Kids Night Out

By Susan Laglois and Steven Covey

“Economy of scale?” Owners of smaller camps often ask that question when they look at the rising costs in their business plan for the next season. How can they compete when larger camps rely on the economy of scale to reduce operating costs and stay financially sound?

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The saying, “the best things in life are free,” can be true, especially when campers develop friendships that last long after they head home. But camp directors do need to meet the payroll.

Camp owners who entertain the thought of increasing the number of campers for the next summer might not have the option if the existing facilities are landlocked. Another limitation on potential expansion is the belief that a camp experience at its best is where “everyone knows your name.”

So what can smaller-camp owners do to break the cycle of worrying about the bills, the equipment that might break next, or the decision to sell that might be near? The solution can be as basic as investing that energy into exploring the “Marketing Mix” of product, price, place, and promotion.

Product
Many smaller-camp owners have already looked at modifying their product by shortening the camp week or moving to a day-camp format.

Price
Even though many parents perceive price as an indication of quality, part of the smaller-camp mission may be to keep camp affordable for every child. There may also be other competitor camps in the area that have already found the ceiling that campers are willing to pay, and your camp may be about at that price point.

Place
With the bottom line at risk of turning red, investing in facility upgrades might not be the best place to improve the marketing mix.

Promotion
What’s left? Isn’t promotion already a cost that has only grown for most camps? Even if promotion costs are being contained by successful word-of-mouth, camper legacies, third-marketing with local businesses, and a Facebook presence, promotion doesn’t appear to have the financial potential to change the outlook of the core business. And how can promotion produce more revenue for the camp that wants to maintain a smaller size to provide a more personalized experience?

Keep in mind that promotion can take many forms, and it can provide a revenue boost without increasing camper enrollment. A powerful example of the promotion’s potential is Kids Night Out.

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Kids Night Out
The program is an off-season activity that can accomplish the following:

  1. Promote the camp

  2. Meet a community need

  3. Serve as a tryout for camp staff members

  4. Increase camp revenue without increasing the cost of camp.

Even if your camp facility isn’t available for this program, there are many potential community facilities in public schools, churches, recreation centers, and movie theatres, to name just a few!

Students who are on a week-long school vacation may be looking for a chance to get out of the house and re-connect with their friends who don’t live close by. Also, by the end of the week, parents may also be looking for their own vacation break.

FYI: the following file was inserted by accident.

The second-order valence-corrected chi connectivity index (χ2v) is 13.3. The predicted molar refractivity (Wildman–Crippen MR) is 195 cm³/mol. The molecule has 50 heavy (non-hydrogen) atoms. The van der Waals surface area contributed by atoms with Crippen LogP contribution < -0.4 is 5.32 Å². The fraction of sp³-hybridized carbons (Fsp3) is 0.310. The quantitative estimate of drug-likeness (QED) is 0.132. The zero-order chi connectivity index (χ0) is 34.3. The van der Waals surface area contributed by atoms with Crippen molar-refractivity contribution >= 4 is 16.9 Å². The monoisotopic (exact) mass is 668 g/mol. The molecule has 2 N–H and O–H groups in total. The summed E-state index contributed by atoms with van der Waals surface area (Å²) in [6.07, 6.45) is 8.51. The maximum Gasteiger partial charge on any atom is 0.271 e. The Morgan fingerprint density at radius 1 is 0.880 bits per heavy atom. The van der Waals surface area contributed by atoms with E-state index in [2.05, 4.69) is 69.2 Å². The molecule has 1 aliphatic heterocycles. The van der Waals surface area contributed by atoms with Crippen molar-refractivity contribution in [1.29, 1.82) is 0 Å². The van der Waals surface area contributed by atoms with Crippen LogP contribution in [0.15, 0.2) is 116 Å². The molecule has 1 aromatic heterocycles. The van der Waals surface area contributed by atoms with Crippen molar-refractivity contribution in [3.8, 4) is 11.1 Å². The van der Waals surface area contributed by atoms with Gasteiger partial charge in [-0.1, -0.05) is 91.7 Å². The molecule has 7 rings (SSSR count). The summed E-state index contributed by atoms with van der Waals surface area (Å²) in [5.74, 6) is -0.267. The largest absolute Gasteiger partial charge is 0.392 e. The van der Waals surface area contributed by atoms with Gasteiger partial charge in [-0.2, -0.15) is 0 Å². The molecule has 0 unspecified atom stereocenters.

The development of human capital through Kids Night Out will pay great dividends, both in the short- and long-term. Then there is the added revenue. Kids Night Out can be a financial boost for a camp business. The investment costs needed for a three-hour evening that is primarily activity-based can be minimal.

Many of the most popular activities are competitions organized as an Olympic pentathlon, a robotics challenge, and a forensic investigation. Also popular are “learn and create” activities in photography, music, website construction, and the production of a short film—that can be produced on a cell phone. Whatever the children’s interests are in a community, they can be produced in Kids Night Out.

Parents Night Out
The format can springboard into other ventures to promote and generate revenue for a camp business. Parents Night Out can run concurrently. Whether it is on the Kids Night Out site or an in-town dinner and movie, parents enjoy the opportunity to get out of the house—especially if there is no expense for childcare because the kids are already engaged in their own activity.

The on-site enrichment activities for Parents Night Out are virtually endless, too. Consider sponsoring a chess night. It can be as easy as providing a lesson in partnership with a novice and a veteran chess player. After a few introductory moves are understood, the adults can compete in a chess tournament. Other activities can be an introduction to watercolor painting or the basics of woodworking.

The revenue can be substantial for these on-site, low-budget activities. The in-town dinner and a movie can be negotiated so that a percentage of what the parents spend on their night out is paid to the camp that helped generate the new business.

One ambitious and altruistic group of parents took the opportunity to turn a Parents Night Out into a clothing drive. The parents joined the camp owner to promote the activity to their own community. One of the sponsors that received the earned media was the camp that hosted it. The public-relations value for all involved in the clothing drive, including the homeless shelter, continued to grow when it was picked up by the local news. Talk about community development!

Steven Covey, a best-selling author in business leadership, points to successful business owners who are opportunity-minded. “They feed opportunities and starve problems.” The opportunities are always there—if we look for them.

Dr. Susan Langlois has over 30 years’ experience as a college professor, athletic administrator, camp director, and sports-facilities consultant. She is now the Dean of Arts & Sciences at Rivier University in Nashua, N.H. Reach her at slanglois@rivier.edu.